The Wolves of Andover

By KATHLEEN KENT

The Wolves Of Andoveris a prequel to Kathleen Kent’s best-selling first novel, The Heretic’s Daughter.  Thatstory was set during the time of the Salemwitch trials, and concerns the accused Martha Currier her brave young daughter,Sarah and the spectre of potentially fatal family secrets. Written with graceand lyricism, Kent’sdebut played out at a galloping pace that made for a fine first work offiction.

The Wolves Of Andoversteps back in time to tell Martha’s back story as she comes of age in ColonialMassachusetts in the 1670s. The unmarried and seemingly unmarriageable MarthaAllen is sent nearly as a servant to help out at her pregnant cousin’s house.Past twenty years old, and considered a hopeless old maid, stubborn Martha is “passed like an old kettle” to the new family. Life is hard; luxuries, evenpleasures are few. Wolves prowl the countryside, and Indians and deadly poxpose daily threats. Martha is haunted not only by these immediate dangers, butby memories of her own childhood abuse at the hands of a minister—a secret shereveals only to her hidden red notebook.

Martha is intrigued almost against her will by a tallWelshman named Thomas, handyman and laborer at her cousin’s farm. Thomas mayhave secrets of his own, linking him dangerously to the death of King Charles.Meanwhile, a parallel plot shows us the seedy side of life in England underthe second King Charles, who seeksvengeance for his father’s murder. This subplot is surely the novel’s weak link,filled as it is with villains who seem to have been sent over by CentralCasting—the snarky servant to the king, the bloodthirsty bullies, the randyking etc. Altogether too much space isdevoted to this British gang and their violent doings, making The Wolves Of Andover darker and moregruesome than it need be, and slowing the novel’s pacing.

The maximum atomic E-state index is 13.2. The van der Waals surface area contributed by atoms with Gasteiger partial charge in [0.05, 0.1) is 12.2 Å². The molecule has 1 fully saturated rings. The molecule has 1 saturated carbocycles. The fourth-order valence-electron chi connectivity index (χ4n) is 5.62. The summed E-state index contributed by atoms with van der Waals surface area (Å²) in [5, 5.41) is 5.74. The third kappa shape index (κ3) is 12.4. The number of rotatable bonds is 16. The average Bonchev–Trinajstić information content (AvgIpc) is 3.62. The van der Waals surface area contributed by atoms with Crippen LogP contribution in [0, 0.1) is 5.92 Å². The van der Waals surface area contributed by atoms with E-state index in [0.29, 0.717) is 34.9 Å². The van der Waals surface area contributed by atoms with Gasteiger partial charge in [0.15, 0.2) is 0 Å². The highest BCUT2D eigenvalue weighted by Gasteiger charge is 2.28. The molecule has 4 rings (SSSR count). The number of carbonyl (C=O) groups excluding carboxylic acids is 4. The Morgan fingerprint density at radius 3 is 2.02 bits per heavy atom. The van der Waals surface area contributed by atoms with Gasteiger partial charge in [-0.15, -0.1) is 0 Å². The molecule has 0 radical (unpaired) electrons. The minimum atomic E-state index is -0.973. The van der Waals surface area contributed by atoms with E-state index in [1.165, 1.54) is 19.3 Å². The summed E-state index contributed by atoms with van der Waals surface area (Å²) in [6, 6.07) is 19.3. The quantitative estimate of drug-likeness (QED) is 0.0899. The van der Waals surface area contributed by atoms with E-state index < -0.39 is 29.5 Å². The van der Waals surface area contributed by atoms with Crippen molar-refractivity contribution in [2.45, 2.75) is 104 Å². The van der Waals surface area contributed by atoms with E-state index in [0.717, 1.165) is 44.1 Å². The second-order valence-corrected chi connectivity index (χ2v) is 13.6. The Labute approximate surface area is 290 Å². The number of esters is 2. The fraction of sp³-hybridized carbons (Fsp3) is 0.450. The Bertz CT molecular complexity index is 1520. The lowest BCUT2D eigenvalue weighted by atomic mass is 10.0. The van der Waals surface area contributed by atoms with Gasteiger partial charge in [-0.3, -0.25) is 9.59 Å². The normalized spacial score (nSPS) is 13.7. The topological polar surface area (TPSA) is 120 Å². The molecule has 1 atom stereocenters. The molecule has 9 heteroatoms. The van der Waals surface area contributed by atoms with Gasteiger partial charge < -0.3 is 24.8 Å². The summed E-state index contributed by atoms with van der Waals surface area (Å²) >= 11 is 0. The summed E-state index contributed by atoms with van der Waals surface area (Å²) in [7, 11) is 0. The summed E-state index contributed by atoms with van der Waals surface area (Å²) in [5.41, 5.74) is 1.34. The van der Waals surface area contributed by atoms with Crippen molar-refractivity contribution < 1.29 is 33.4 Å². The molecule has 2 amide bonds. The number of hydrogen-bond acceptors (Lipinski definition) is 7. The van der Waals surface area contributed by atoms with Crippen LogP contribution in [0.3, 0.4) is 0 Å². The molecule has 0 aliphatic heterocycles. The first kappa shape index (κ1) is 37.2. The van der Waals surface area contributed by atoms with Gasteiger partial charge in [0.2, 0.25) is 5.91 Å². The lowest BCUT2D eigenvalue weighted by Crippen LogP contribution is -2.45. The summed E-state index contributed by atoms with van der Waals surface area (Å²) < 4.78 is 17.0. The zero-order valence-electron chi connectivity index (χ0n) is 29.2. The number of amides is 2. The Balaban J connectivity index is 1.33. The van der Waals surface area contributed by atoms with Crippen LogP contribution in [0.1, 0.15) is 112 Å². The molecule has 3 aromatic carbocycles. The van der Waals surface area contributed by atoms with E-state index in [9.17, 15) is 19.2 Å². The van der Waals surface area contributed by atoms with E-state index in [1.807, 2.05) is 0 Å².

On the other hand, Kentis a master at conveying the details of life in seventeenth-century New England. The trading of two piglets for a bolt offine wool; the slippery elm used to ease a newborn’s passage; live traps setfor marauding wolves. Moments such asthese open a window onto both the world and the voice of Colonial America, asdo some of Martha’s musings: “the sorts of words that the Old Scotsmen stillused were like pepperweed in a mutton stew.” What’s more, Martha is a genuinelyengaging heroine, and Thomas emerges as a worthy counterpart. Their slow,reluctant but passionate courtship comes to life under Kent’s hand: “She woundher arms more tightly around his neck, impressing herself onto him, promisingto wear the unintended bruises like the flags of a new country.”

As passages such as the above indicate, The Wolves Of Andover will largelyappeal to devotees of straightforward historical romance, though admirers of The Heretic’s Daughter  may also welcome the chance to come to know Martha Currierbetter.  And the story, while at itscenter a predictable fulfillment of its heroine’s deferred hopes, has one ortwo marvelous twists, including one hero hidden where you’d never expected tofind him.

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